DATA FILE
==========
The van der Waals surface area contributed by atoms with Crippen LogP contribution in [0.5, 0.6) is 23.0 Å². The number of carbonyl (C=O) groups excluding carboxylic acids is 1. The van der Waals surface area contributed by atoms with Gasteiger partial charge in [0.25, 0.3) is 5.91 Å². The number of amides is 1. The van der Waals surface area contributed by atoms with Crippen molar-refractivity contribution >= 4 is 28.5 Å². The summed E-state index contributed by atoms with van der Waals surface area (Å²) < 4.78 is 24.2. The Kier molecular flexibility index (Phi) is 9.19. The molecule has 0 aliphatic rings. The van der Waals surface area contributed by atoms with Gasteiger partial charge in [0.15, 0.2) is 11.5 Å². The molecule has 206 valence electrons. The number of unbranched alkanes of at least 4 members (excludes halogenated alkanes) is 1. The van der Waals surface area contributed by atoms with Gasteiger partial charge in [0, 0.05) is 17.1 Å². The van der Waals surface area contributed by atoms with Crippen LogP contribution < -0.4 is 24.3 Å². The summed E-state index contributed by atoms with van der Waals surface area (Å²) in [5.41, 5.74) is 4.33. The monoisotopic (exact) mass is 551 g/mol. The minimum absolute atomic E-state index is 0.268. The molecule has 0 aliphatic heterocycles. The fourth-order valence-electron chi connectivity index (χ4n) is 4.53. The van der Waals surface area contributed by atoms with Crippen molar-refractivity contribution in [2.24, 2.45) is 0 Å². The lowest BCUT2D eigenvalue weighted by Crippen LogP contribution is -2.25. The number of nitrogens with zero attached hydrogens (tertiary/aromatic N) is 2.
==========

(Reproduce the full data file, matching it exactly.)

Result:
The van der Waals surface area contributed by atoms with Crippen LogP contribution in [0.5, 0.6) is 23.0 Å². The number of carbonyl (C=O) groups excluding carboxylic acids is 1. The van der Waals surface area contributed by atoms with Gasteiger partial charge in [0.25, 0.3) is 5.91 Å². The number of amides is 1. The van der Waals surface area contributed by atoms with Crippen molar-refractivity contribution >= 4 is 28.5 Å². The summed E-state index contributed by atoms with van der Waals surface area (Å²) < 4.78 is 24.2. The Kier molecular flexibility index (Phi) is 9.19. The molecule has 0 aliphatic rings. The van der Waals surface area contributed by atoms with Gasteiger partial charge in [0.15, 0.2) is 11.5 Å². The molecule has 206 valence electrons. The number of unbranched alkanes of at least 4 members (excludes halogenated alkanes) is 1. The van der Waals surface area contributed by atoms with Gasteiger partial charge in [0, 0.05) is 17.1 Å². The van der Waals surface area contributed by atoms with Crippen LogP contribution < -0.4 is 24.3 Å². The summed E-state index contributed by atoms with van der Waals surface area (Å²) in [5.41, 5.74) is 4.33. The monoisotopic (exact) mass is 551 g/mol. The minimum absolute atomic E-state index is 0.268. The molecule has 0 aliphatic heterocycles. The fourth-order valence-electron chi connectivity index (χ4n) is 4.53. The van der Waals surface area contributed by atoms with Crippen molar-refractivity contribution in [2.24, 2.45) is 0 Å². The lowest BCUT2D eigenvalue weighted by Crippen LogP contribution is -2.25. The number of nitrogens with zero attached hydrogens (tertiary/aromatic N) is 2.